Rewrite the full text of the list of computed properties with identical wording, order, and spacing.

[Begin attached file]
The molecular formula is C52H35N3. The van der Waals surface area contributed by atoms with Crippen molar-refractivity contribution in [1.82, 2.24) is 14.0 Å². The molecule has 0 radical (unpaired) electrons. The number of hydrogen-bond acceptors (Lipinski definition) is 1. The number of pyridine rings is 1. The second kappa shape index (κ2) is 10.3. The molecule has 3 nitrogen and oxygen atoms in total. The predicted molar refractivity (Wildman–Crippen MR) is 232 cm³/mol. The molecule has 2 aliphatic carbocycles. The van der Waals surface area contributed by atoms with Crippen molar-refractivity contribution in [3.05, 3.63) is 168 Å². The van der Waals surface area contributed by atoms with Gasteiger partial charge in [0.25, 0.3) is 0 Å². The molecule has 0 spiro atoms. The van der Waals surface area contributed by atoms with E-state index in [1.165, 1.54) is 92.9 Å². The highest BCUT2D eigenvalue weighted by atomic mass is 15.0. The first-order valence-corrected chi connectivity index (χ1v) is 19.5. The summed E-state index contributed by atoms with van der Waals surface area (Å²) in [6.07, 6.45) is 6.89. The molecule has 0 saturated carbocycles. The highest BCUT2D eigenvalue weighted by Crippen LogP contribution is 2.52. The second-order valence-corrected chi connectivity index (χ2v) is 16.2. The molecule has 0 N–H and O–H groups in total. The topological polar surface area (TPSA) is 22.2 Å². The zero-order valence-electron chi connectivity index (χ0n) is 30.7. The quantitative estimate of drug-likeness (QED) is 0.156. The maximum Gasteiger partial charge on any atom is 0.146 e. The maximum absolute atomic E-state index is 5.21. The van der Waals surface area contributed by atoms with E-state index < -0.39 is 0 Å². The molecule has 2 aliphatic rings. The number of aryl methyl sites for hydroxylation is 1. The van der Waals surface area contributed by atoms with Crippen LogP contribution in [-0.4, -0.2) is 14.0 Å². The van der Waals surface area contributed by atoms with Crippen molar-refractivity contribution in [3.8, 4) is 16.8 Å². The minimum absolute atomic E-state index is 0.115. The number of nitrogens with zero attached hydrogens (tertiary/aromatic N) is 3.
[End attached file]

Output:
The molecular formula is C52H35N3. The van der Waals surface area contributed by atoms with Crippen molar-refractivity contribution in [1.82, 2.24) is 14.0 Å². The molecule has 0 radical (unpaired) electrons. The number of hydrogen-bond acceptors (Lipinski definition) is 1. The number of pyridine rings is 1. The second kappa shape index (κ2) is 10.3. The molecule has 3 nitrogen and oxygen atoms in total. The predicted molar refractivity (Wildman–Crippen MR) is 232 cm³/mol. The molecule has 2 aliphatic carbocycles. The van der Waals surface area contributed by atoms with Crippen molar-refractivity contribution in [3.05, 3.63) is 168 Å². The van der Waals surface area contributed by atoms with Gasteiger partial charge in [0.25, 0.3) is 0 Å². The molecule has 0 spiro atoms. The van der Waals surface area contributed by atoms with E-state index in [1.165, 1.54) is 92.9 Å². The highest BCUT2D eigenvalue weighted by atomic mass is 15.0. The first-order valence-corrected chi connectivity index (χ1v) is 19.5. The summed E-state index contributed by atoms with van der Waals surface area (Å²) in [6.07, 6.45) is 6.89. The molecule has 0 saturated carbocycles. The highest BCUT2D eigenvalue weighted by Crippen LogP contribution is 2.52. The second-order valence-corrected chi connectivity index (χ2v) is 16.2. The molecule has 0 N–H and O–H groups in total. The topological polar surface area (TPSA) is 22.2 Å². The zero-order valence-electron chi connectivity index (χ0n) is 30.7. The quantitative estimate of drug-likeness (QED) is 0.156. The maximum Gasteiger partial charge on any atom is 0.146 e. The maximum absolute atomic E-state index is 5.21. The van der Waals surface area contributed by atoms with E-state index < -0.39 is 0 Å². The molecule has 2 aliphatic rings. The number of aryl methyl sites for hydroxylation is 1. The van der Waals surface area contributed by atoms with Crippen LogP contribution in [-0.4, -0.2) is 14.0 Å². The van der Waals surface area contributed by atoms with Crippen molar-refractivity contribution in [3.8, 4) is 16.8 Å². The minimum absolute atomic E-state index is 0.115. The number of nitrogens with zero attached hydrogens (tertiary/aromatic N) is 3.